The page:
Members in the Media
From: The Atlantic

Educated Americans Paved the Way for Divorce—Then Embraced Marriage

The countercultural revolution of the 1960s and 1970s threw the American family into chaos. Young adults—educated liberals especially—revolted against the constraints of 1950s family life, engaging seriously with formerly fringe ideas like open marriage and full-time employment for mothers. The old rules were in tatters, and nobody really knew what the new rules were. The likelihood that a given marriage would end in divorce doubled, to 50 percent, between 1965 and 1980.

Academics and pundits of the era generally assumed that the retreat from marriage would continue apace. Some of these analysts focused on culture, arguing that the pursuit of individualism, personal growth, and liberation from traditional constraints would reduce marriage rates and increase divorce rates. Others focused on economics, arguing that the breakdown of traditional gender roles would undermine the division-of-labor benefits of marriage, rendering the arrangement less sensible and less appealing. Cultural and economic analysts often clashed, but they tended to agree that educated liberals would pave the path away from marriage.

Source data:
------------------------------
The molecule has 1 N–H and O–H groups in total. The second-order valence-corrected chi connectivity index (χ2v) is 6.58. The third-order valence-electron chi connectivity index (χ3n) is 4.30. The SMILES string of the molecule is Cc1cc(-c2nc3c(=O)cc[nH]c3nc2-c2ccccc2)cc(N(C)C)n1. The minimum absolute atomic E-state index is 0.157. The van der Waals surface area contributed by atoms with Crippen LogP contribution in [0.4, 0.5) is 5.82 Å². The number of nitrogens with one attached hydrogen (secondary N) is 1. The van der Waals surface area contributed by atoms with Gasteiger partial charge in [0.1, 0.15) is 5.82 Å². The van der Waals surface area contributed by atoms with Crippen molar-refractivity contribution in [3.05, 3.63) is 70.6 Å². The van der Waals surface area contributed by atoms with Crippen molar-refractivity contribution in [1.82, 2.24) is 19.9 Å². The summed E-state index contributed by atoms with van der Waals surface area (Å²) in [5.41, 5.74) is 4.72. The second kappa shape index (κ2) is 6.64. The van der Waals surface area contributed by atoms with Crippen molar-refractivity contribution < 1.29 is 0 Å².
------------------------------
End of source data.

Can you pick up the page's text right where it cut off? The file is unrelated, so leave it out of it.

Almost nobody anticipated what happened next. After 1980, the likelihood of divorce among college-educated Americans plummeted. Despite their loosened romantic and sexual values, educated liberals became more dedicated to family stability and intensive parenting. They did adopt the beliefs that marriage is optional and divorce is acceptable, but in their personal lives, they also sought to build and sustain an egalitarian, mutually fulfilling marriage. Today, educated liberals certainly value individuality and self-expression, but they tend to pursue family stability as a primary means of realizing those values.

Read the whole story: The Atlantic

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In the mid 80s in summer research courses, my USF students were interested in “what factors are important in long term love relationships.” Data were collected rating and then ranking 14 factors written on index cards from 745 subjects, aged 14 to 84, asked in public places in the SF Bay Area. “Interpersonal cluster” of reciprocal liking, shared communication, and reduction of anxiety feelings were superior to a “Playboy cluster” of physical attraction, sexual satisfaction, and passionate feelings, The original hypothesis that the latter cluster would be primary was rejected. A third “Social attitude similarities cluster” was next in lowered importance. Age differences and Relationship experience were lowest in importance. Unpublished results.

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